Definitely the ring that my husband gave me after our first daughter was born. We were married at Huka Lodge a few years ago, and on the morning of the ceremony, Jol (my husband) collected some sand from the river bank right in front of our room. He then (unbeknownst to me) took that sand to a dear friend of ours (an incredible goldsmith and jeweller) Maeve Woodhouse (of Herasaabi) who used the sand to make a textured mold for a gold ring. In the ring, he also had her set a ruby (Vera’s birthstone) alongside a pearl and a diamond, each one with its own meaning. It’s beautiful and special and one day, it will be Vera’s.  

What do you do to unwind?

I love losing myself in good stories, whether that be in the pages of a book, or a series, or a film, or even an audiobook (I’m obsessed with listening to Agatha Christie audiobooks when I’m doing basically anything alone). It’s the best escape. Getting sun on my skin, swimming (when the weather allows), spending time with my husband and daughter. Simple things, uncomplicated things that bring me into the present. 

How has motherhood changed your creative pursuit?

It really has changed that and me in so many ways. But specific to your question, I do feel more protective of what I give my energy to outside of being Vera’s mum. As far as I’m concerned, anything that takes me away from her, has to be worthwhile. And I don’t mean worthwhile like it has to turn into ‘something’, or be a big project or garner accolades or anything like that. I just mean that it needs to feel personally fulfilling. I need to love it. Like really love it.  So against that criteria, the idea of a creative pursuit changes, naturally. Right now, especially being pregnant with another child, I feel I’m back a place where I’m trying to figure out what really does fulfil me creatively, which is both frustrating (I can be impatient) and exciting.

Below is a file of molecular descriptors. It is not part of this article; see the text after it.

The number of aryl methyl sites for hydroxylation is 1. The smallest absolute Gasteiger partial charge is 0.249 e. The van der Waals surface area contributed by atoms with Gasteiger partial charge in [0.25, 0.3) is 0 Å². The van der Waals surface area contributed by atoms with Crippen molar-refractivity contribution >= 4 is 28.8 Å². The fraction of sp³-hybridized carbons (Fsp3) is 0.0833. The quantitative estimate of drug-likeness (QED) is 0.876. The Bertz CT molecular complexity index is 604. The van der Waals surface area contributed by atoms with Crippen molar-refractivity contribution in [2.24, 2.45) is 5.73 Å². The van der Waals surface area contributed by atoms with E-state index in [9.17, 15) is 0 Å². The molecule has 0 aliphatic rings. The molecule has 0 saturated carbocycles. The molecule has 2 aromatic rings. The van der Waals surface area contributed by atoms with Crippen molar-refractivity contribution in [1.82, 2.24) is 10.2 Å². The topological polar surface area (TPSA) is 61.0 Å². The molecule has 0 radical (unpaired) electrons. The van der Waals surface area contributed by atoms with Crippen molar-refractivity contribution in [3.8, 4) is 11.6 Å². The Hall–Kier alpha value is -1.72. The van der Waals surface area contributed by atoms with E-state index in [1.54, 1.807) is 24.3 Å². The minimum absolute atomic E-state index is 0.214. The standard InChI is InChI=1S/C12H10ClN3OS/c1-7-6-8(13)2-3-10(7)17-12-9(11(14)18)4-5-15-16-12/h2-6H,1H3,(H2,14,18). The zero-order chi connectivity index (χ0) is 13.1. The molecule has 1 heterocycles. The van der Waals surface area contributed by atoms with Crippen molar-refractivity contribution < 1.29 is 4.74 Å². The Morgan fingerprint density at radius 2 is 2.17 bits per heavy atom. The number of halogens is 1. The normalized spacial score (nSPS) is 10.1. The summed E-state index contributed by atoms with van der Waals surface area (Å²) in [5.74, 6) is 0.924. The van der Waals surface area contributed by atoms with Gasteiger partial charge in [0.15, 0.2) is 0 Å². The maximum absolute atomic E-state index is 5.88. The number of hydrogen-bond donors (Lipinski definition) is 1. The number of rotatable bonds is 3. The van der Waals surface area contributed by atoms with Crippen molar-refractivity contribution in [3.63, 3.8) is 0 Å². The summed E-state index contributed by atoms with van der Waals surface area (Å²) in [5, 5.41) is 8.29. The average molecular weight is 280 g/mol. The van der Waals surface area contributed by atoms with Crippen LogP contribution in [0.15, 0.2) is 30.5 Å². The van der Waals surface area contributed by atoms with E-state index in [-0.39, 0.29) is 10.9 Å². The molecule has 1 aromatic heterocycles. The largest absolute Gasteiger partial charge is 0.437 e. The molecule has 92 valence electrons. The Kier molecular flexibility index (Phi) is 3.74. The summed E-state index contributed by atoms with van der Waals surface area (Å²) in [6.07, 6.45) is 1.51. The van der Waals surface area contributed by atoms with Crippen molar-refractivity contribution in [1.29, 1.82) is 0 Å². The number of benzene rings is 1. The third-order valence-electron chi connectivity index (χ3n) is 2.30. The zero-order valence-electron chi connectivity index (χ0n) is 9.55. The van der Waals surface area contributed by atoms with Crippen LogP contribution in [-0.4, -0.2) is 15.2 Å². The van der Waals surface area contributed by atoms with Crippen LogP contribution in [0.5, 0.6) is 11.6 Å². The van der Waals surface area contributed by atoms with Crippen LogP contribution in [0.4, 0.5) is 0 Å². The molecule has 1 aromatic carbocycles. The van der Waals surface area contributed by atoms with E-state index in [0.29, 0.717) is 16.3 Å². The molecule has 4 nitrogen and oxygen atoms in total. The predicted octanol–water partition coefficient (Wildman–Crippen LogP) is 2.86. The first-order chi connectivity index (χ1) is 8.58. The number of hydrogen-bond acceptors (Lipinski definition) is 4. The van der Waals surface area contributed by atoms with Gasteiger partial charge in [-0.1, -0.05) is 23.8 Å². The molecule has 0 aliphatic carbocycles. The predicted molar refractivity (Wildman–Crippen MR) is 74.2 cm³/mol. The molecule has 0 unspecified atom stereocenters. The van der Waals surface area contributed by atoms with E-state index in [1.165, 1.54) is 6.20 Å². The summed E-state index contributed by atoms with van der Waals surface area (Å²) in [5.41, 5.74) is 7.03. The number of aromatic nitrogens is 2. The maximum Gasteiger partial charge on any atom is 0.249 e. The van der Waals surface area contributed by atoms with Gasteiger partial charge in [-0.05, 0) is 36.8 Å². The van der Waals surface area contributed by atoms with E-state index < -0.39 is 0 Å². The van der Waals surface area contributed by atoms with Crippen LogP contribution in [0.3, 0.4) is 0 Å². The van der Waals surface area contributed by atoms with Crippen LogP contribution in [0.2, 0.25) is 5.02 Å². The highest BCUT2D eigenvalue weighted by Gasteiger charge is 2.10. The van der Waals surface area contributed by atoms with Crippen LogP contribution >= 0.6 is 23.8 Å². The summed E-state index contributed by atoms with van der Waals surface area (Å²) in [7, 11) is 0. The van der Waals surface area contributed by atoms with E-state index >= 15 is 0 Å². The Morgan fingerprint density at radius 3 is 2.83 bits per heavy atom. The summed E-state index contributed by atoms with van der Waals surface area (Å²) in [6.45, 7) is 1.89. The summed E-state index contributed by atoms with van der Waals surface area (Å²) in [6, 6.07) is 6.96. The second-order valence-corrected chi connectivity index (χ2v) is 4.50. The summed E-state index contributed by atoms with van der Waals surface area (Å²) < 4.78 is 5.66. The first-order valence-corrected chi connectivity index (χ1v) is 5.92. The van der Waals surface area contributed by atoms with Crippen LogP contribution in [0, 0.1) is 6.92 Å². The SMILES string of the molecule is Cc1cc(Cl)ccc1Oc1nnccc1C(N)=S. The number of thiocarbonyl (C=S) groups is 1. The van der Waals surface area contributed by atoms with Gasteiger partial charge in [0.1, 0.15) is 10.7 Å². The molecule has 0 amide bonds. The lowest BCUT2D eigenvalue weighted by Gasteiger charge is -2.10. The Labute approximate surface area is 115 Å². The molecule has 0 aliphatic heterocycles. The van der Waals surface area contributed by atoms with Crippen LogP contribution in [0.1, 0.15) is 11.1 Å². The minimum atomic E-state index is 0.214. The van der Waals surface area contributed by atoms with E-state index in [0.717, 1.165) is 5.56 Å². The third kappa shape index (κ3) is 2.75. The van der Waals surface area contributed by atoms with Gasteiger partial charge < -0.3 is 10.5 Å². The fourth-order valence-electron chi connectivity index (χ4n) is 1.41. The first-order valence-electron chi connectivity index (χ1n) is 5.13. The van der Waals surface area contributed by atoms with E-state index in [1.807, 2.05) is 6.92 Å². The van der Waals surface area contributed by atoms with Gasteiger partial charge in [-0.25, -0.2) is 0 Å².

What’s the best piece of advice you would give another about to enter motherhood?

Learn to trust yourself. Unfortunately, we live in a world where women on the cusp of motherhood are hit with a barrage of advice, warnings, opinions, mandates, rules, etc etc. These come as much from people we know as they do from strangers on the Internet, and I think that if you let all of them in you’ll drive yourself to distraction before your baby even arrives. Again, I think it just boils down to the idea of simplicity. Keep it as simple as possible. Learn to listen to your inner voice. I’ve found that to be the most powerful tool in motherhood. And know that as long as your child has you, has nourishment and has somewhere to sleep that is warm and dry, they are already so lucky. I also think that the less you can worry about things that really, in the long run, don’t matter, the more you can enjoy the little moments. And those are the memories that really stay with you. 

What is the environment you want to create for Vera? 

I want to create an environment for Vera and for her soon-to-arrive sister, in which they feel they can express themselves truthfully and unconditionally. I want them to know that they are intrinsically capable and I want them to feel a sense of confidence that comes, not from external things, but from themselves. I also want them to be able recognise how lucky they are in life and in knowing that, to understand how precious every second of it is. Whatever they want to pursue, I hope that I can create an environment that allows those parts of themselves to take off and flourish. And I hope that when they are older, they feel supported and secure enough to share who they are with the world.